That it fell to Barcelona’s Lionel Messi to score the match-winning goal away to arch-rivals Real Madrid on Sunday was of little surprise to his legions of devotees, who already view the diminutive Argentinian as something of an immortal giant on the football field, and even to casual fans.
El Clasico – the lyrical Spanish name for matches played between the two powerhouses of the country’s domestic game – was played out in front of a majority Madrid crowd who were hoping that their own footballing prince, Portuguese poster boy Cristiano Ronaldo, would cut the 1.7-metre-tall Messi down to size. But it was Messi who stole the show – blowing the Spanish La Liga title race wide open and bagging his 500th Barcelona goal to boot in the 3-2 victory.
His astonishing goal return was reached in just 577 senior games – vindicating former Barcelona manager Pep Guardiola’s decision to move the South American from the right wing to a more central role in 2009. The five-time Ballon d’Or winner’s performance in Real Madrid’s Bernabeu stadium was all the sweeter given speculation concerning his continuing travails with Argentina, his topsy-turvy performances in Barcelona’s failed Champions League campaign and his forthcoming 30th birthday – a major career milestone for any professional footballer. Yet grabbing two goals – including that match-winner – swiftly put paid to any thoughts of a Messi decline.
He was born Lionel Andrés Messi on June 24, 1987, in the Argentinian city of Rosario – the birthplace of revolutionary Che Guevara. Though noticeably smaller than most boys of the same age, Messi was a determined individual, joining his two older brothers when they played football with friends. Signed to the youth system of Rosario-based club Newell’s Old Boys at 6 years old, his height soon came to the attention of doctors, who diagnosed him with a hormone deficiency. His parents decided to give Messi a nightly growth-hormone injection – but the medication was an expensive outlay.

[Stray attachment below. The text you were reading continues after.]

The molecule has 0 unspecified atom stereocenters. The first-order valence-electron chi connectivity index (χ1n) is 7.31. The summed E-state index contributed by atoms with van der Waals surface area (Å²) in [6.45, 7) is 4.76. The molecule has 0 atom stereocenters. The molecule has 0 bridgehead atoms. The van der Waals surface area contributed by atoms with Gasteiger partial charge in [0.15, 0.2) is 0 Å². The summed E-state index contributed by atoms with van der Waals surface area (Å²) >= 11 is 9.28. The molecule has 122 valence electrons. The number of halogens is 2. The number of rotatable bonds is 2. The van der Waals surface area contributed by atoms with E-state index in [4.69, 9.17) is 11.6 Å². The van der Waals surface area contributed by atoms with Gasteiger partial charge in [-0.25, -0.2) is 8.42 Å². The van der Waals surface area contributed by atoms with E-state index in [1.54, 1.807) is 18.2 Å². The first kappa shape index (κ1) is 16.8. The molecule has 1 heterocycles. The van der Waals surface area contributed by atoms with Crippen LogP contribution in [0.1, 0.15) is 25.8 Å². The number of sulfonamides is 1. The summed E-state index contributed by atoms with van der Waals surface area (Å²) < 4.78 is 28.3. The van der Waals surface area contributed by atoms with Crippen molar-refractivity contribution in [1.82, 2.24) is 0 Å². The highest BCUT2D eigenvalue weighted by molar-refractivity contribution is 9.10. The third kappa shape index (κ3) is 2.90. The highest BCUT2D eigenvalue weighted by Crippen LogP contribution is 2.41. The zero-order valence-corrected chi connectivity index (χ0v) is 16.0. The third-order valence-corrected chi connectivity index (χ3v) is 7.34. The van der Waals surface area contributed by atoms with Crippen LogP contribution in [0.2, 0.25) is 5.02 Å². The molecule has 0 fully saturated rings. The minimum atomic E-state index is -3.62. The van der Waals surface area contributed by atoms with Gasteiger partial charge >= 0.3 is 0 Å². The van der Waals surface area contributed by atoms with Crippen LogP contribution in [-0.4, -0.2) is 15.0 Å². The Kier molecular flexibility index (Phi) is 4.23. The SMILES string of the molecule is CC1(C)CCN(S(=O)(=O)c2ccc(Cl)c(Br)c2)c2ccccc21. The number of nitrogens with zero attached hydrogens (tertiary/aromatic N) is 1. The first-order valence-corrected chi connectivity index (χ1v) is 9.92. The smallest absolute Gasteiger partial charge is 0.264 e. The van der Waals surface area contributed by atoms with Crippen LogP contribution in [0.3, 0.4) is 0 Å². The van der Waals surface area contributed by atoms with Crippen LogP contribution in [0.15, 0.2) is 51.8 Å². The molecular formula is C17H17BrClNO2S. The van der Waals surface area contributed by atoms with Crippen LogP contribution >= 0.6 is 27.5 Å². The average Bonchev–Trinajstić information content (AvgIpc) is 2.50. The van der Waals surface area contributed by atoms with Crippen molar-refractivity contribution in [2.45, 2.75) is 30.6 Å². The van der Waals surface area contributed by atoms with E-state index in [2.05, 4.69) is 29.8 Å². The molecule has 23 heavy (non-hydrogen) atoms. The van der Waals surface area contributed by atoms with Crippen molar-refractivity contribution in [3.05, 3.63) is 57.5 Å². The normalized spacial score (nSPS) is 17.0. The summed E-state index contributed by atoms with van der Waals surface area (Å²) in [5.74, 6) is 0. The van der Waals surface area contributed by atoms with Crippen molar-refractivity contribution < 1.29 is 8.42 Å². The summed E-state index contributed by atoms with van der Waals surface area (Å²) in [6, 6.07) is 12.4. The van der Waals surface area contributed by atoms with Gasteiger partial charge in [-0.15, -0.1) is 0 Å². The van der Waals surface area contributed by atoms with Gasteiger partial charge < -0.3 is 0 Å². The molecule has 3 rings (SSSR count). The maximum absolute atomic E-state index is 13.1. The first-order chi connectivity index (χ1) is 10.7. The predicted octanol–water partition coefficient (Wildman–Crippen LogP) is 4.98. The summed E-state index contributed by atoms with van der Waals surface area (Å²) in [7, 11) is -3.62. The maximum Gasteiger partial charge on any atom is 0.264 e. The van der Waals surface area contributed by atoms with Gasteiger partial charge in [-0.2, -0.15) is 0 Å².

When his footballing skills came to the attention of Barcelona at the age of 13, and he was offered the chance to uproot to the Spanish coastal city and become part of the team’s youth system, the Messi family packed their bags for Europe. There, after an informal Barcelona contract was hurriedly signed on a paper napkin, the Catalan club paid for Messi’s medical treatment – and the quiet, reserved boy quickly made his name, despite suffering from homesickness.
At 16, he made his debut for the first team, in a friendly match against Porto, and soon became the youngest player to score in La Liga. Despite his small stature, fans quickly took to the Argentinian of Italian and Spanish descent. He was strong, precise and could dribble his way through a packed opposition defence. Comparisons with his countryman Diego Maradona – also small in stature and blessed with a similar genius skill set that saw him lead Argentina to victory in the 1986 World Cup – became all the rage.
After receiving Spanish citizenship in 2005, the little pocket dynamo didn’t look back. Playing a major part in eight La Liga and four Champions League titles has come interspersed with numerous personal awards and accolades, including for Best Player at the 2015 Globe Soccer Awards in Dubai, which he personally attended. His Ballon d’Or triumphs – marking him out as best player in the world – have been all the more remarkable given the level of competition, not least from the aforementioned Ronaldo.